In that regards, it was very useful for Borzello to really lay out the distinct history of self-portrature in a (significnatly!) more modern context than one I am familiar with.
I was surprised at the (contextual) modernity of many of the works, some of which did not seem to fit into what I think of as their 'stereotypical' period styles. This made me feel really excited and energised by the works, that women are doing innovative and wonderful things that push boundaries both by the style of their works and, probably most importantly, by the subject matter. Themselves.
The book also made me start thinking about what the purpose of my writing about the books I read is. It's difficult to step out of the 'academic' desire to review each book, but that is not what I want to achieve from these posts. I want to think about how the various things fit into the work that I am doing, not as an academic or an art historian, but as a practitioner. As a painter.
To that end, this book has inspired me to start thinking deeply about the way that I portray myself, about my desire to paint self-portraits. About tapping into some of the convetions that female artists have set down - I'm not a good musician, but the painting of self-with-piano, for example, can mean something incredibly telling for me as we have a piano at home and my husband plays. Thinking about the ways I can represent that while still playing on and with the convention set down by artists like Lavinia Fontana and Sofonisba Anguissola in the sixteenth century. Portraits with a closed piano in the background, or with my husband playing, back turned. Although this is something that I'd never considered before, reading about the way that women in the past have emphasised their competencies in a world that continually denied them agency has been incredibly thought provoking and inspiring.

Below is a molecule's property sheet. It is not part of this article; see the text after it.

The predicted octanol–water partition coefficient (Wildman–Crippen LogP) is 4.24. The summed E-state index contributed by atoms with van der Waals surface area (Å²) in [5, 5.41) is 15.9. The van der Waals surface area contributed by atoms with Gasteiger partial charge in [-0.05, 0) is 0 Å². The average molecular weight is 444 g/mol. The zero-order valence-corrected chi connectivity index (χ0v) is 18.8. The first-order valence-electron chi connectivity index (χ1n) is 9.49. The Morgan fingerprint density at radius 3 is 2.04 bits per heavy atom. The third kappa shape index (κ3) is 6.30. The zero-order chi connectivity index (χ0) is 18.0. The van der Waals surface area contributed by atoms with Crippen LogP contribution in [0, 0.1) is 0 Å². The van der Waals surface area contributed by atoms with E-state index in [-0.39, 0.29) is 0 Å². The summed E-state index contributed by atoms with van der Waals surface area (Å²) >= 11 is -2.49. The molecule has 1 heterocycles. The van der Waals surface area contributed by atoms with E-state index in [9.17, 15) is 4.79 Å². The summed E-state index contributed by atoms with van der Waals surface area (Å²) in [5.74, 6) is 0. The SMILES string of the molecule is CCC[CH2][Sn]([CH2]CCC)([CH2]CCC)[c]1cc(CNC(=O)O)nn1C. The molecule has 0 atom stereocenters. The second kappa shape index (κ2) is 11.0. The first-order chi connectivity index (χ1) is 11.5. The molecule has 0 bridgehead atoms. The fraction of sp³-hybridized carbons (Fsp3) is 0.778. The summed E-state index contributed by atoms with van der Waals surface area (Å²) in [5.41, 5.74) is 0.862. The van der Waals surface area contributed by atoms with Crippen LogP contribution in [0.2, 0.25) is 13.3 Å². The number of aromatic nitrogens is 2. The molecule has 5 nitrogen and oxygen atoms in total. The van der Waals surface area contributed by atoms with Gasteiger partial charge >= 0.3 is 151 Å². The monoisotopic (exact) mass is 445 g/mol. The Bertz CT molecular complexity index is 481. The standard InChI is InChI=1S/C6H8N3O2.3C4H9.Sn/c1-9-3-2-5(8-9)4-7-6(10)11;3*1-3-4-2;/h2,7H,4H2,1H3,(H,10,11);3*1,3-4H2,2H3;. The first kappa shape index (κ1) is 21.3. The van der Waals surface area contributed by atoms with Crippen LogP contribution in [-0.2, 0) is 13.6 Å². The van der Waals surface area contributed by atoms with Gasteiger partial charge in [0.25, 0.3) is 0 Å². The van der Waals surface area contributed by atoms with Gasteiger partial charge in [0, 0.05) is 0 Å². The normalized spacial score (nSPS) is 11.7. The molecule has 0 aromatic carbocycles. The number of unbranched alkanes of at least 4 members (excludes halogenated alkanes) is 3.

Gompertz, W. (2016). 'What Are You Looking At?: 150 Years of Modern Art in the Blink of an Eye'. New York.